Tons of debris, mud and water rush precipitously down mountainsides into valleys during mudslides. To gain a better understanding of the forces at work, the Swiss Federal Institute for Forest, Snow and Landscape Research (WSL) is using a special scale equipped with measurement technology from HBM.
"If you've ever seen a mudslide rush down a mountain, you won't soon forget the thundering and roaring," said Dr. Yolanda Deubelbeiss, a scientist with WSL.
Mudslides occur frequently in the mountains during or after heavy precipitation or when the snow melts. When loose material becomes saturated with water, it starts to slide, taking more debris down with it along the way. Trees and boulders can also be caught up in the flow and tumble down to the valley, often following the course of creeks or gullies at speeds up to several meters per second, with devastating results for everything in the way. "It is especially dangerous if the mudslide takes a new route outside a creek bed. Then it can cause serious damage to houses, bridges or roads," explained the geologist.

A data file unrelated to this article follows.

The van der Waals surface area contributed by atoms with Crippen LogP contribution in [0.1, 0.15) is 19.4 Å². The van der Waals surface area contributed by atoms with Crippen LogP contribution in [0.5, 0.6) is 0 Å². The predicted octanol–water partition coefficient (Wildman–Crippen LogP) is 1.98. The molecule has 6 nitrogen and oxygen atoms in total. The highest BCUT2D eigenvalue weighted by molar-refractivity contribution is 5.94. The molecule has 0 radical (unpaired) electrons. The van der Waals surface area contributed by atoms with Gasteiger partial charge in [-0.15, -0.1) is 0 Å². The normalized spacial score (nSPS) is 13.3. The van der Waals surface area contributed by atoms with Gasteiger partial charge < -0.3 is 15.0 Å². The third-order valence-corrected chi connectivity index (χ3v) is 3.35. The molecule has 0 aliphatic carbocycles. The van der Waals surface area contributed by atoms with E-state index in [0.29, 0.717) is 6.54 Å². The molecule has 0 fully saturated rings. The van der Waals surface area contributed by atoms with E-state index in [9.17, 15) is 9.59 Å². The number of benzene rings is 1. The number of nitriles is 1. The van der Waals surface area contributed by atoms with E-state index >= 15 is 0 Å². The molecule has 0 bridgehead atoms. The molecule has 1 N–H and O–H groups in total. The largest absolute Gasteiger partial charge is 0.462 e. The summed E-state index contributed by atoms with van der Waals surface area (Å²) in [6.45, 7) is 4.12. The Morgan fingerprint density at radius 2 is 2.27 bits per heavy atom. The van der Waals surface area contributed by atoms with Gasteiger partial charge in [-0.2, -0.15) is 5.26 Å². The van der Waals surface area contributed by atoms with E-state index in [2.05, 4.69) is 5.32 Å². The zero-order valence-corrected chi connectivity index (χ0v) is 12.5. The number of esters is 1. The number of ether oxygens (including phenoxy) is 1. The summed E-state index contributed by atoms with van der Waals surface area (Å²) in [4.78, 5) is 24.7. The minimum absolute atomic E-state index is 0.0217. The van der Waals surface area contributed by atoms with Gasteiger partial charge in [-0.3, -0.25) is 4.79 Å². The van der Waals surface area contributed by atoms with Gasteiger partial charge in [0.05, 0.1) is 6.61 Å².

Hazard maps indicate the extent to which an area is at risk of mudslides and how much damage could potentially occur. They are based partly on the results of computer simulations using defined scenarios but also, and more importantly, on field observations and damage data from earlier mudslides. This knowledge plays a role in regional planning or may lead to the construction of barriers and dams or widening of creek beds. "Computer models only allow us to draw theoretical conclusions about the flow behavior of a mudslide. To provide better protection for people against these enormous forces, we need a better understanding of what happens inside a mudslide. That will advance our work on the simulation models and make them more realistically reflect natural processes," explained Deubelbeiss. That might make it easier to predict, for example, how far some pieces could stray from the main flow.